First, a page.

A four-time Emmy-award-winning journalist who has interviewed every U.S president from Jimmy Carter to George W. Bush and notables such as Henry Ford II and Mother Theresa, Nancy McCauley was once told at the start of her career to go home and put on a dress before she would be allowed on camera to report the weather.
Over the course of her career, she was shot at more than once, stalked, engulfed by tear gas, burned from the cigarette of an angry protester and accompanied police on drug raids. She always got the story.
Her investigative reporting resulted in stepped-up police monitoring that reduced the flow
of heroin on Detroit’s streets; news coverage that led to special legislation to protect
the country’s Vietnam veterans from the dangers of jungle defoliant Agent Orange; and
regulations to protect Michigan’s elderly.
McCauley’s career began as a Michigan State University journalism student in the 1970s, as she crested the wave of the first women broadcasters. For two decades, she was a reporter and anchor for WJBK, covering issues that impacted Metro Detroit. She moved to the Oakland Press and afterward, became a correspondent for University of Michigan programming that appears on the Big Ten Network and PBS/Detroit.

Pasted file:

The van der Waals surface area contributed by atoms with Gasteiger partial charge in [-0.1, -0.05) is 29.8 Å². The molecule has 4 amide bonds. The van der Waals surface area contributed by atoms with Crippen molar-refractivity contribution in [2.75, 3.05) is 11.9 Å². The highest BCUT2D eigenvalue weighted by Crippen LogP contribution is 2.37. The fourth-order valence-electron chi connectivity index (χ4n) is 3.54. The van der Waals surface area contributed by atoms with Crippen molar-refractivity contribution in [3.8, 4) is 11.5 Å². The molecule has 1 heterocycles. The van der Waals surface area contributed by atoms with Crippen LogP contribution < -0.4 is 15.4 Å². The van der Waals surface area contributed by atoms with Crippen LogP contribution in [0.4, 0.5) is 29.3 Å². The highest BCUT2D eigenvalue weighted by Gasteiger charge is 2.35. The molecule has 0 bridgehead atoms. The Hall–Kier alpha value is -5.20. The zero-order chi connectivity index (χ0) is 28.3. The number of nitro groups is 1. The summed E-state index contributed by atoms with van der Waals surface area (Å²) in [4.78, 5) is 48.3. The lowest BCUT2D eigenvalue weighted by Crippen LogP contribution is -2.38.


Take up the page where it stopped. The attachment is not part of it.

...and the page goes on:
Her 40-year career in broadcast and print has shaped the history of Michigan’s media
landscape and through student mentoring, continues to advance the legacy of responsible
press and influence Michigan journalism.